Sunday, December 12, 2010

Third Sunday of Advent
Isaiah 35:1-10
Psalm 146:4-9 or Luke 1:46b-55
James 5:7-10
Matthew 11:2-11

Be ye also patient; establish your hearts: for the coming of the Lord is at hand.

There is an island off the coast of England called St. Michael's Mount. The island has been used over the centuries as a castle, a fortress, and a monastery. The island comes with interesting legends, including the story of Jack the Giant Killer and a visitation by St. Michael himself. It has passed through many hands and has always been valuable property, mostly because it is nearly impenetrable with its steep cliffs and dangerous waters. And yet, the island is also very accessible. A causeway appears at low tide, giving access to those who wish to visit.

You had better be careful to time your visit, however, because as soon as the tide starts rushing in again, the causeway disappears completely. Over the years, many strangers were lost to the sea trying to cross that causeway as the tide rolled in. Only the natives are truly safe because they understand the weather and the water, they know when it is safe and when it is dangerous.

I've heard that in the swamps there are similar causeways, often just below the surface of the water: safe to walk on, but invisible to the stranger. These causeways are referenced in stories about ancient English history, about how they were used to escape the enemy.

These were the images I had as I was reading today's Old Testament lesson. Isaiah says, "And the glowing sand shall become a pool, and the thirsty ground springs of water: in the habitation of jackals, where they lay, shall be grass with reeds and rushes. And a highway shall be there, and a way, and it shall be called the way of holiness; the unclean shall not pass over it; but it shall be for the redeemed: the wayfaring men, yea fools, shall not err therein." Imagine what it must have bee like for the enemy following his prey, only to discover the earth beneath his feet had disappeared? Perhaps the 'highway' in this passage is similar. Those who are led by God know the way, they know when it is safe to cross and they follow the path that has been laid out.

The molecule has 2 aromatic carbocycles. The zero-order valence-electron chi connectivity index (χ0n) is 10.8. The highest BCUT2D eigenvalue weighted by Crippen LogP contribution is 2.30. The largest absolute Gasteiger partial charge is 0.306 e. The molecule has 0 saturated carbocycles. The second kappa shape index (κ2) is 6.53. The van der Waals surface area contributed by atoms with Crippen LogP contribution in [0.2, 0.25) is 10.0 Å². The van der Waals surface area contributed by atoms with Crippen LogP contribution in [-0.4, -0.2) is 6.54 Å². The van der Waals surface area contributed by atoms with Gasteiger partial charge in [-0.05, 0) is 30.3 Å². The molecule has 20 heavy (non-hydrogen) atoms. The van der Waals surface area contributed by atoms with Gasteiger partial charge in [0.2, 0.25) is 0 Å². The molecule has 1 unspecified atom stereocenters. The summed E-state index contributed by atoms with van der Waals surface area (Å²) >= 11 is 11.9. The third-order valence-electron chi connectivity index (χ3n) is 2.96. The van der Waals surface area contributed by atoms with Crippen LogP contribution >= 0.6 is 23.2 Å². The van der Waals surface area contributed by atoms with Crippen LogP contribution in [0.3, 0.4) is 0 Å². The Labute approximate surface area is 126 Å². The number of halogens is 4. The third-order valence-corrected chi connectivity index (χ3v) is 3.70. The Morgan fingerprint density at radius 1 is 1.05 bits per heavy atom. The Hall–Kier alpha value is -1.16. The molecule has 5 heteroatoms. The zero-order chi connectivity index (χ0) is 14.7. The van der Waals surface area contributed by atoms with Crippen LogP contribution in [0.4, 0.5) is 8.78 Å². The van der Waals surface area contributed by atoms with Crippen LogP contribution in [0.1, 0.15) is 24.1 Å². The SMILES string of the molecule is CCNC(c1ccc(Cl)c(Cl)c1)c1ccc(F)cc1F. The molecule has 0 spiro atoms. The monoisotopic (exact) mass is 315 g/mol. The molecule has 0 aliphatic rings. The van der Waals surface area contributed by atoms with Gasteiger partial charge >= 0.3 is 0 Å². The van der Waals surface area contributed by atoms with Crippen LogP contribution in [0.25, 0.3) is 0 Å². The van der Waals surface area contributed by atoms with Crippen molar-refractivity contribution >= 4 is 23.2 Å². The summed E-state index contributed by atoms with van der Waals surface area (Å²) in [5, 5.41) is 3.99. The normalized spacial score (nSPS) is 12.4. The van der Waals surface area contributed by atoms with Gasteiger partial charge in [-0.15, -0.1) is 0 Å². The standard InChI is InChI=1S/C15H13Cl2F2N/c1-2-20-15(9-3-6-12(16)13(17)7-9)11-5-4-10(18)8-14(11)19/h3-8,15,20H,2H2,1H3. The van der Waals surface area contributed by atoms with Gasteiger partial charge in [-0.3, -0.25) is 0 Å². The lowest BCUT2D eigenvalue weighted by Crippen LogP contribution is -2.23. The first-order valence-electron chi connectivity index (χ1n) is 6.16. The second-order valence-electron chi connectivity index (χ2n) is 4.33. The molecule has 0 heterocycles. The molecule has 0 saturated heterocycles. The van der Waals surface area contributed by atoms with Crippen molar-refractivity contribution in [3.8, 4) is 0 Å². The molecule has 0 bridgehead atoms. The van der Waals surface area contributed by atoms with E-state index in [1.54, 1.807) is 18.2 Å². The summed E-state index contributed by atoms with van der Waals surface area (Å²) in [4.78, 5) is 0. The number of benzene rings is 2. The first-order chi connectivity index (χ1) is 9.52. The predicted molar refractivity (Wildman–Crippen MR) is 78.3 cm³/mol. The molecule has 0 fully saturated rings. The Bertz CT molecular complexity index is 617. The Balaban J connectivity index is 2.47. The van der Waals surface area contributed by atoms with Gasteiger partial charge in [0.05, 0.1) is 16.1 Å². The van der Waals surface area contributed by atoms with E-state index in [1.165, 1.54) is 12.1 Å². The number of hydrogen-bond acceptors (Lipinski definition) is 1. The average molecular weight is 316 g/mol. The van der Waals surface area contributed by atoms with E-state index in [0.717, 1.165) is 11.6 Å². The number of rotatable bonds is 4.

Something spectacular was about to happen, and God's people would return home with shouts of praise and song. When it happened, extraordinary things would occur: the blind would see, the deaf would hear, the speechless tongue would sing and the lame would dance. They shall see the glory of God. But this promise was not for all men, it was for God's people. The highway leads directly to the gate of Zion: the unclean would not walk the Holy Way.

This promise is given to the exiles as they waited to be released from captivity. It must have been difficult to wait. We know that God is faithful, but when things don't happen in a timely manner, we begin to doubt our certainty. But things happen in God's time for a reason. Perhaps they weren't ready, yet. Perhaps they did not fully understand the depth of God's grace. Perhaps there were still some that needed to be cleansed of the attitudes that sent them into captivity in the first place. The people were there to be transformed, to remember the God of their forefathers and the power of His Word. The promise would be fulfilled when the time was right, when God was satisfied that all were ready to return into His presence.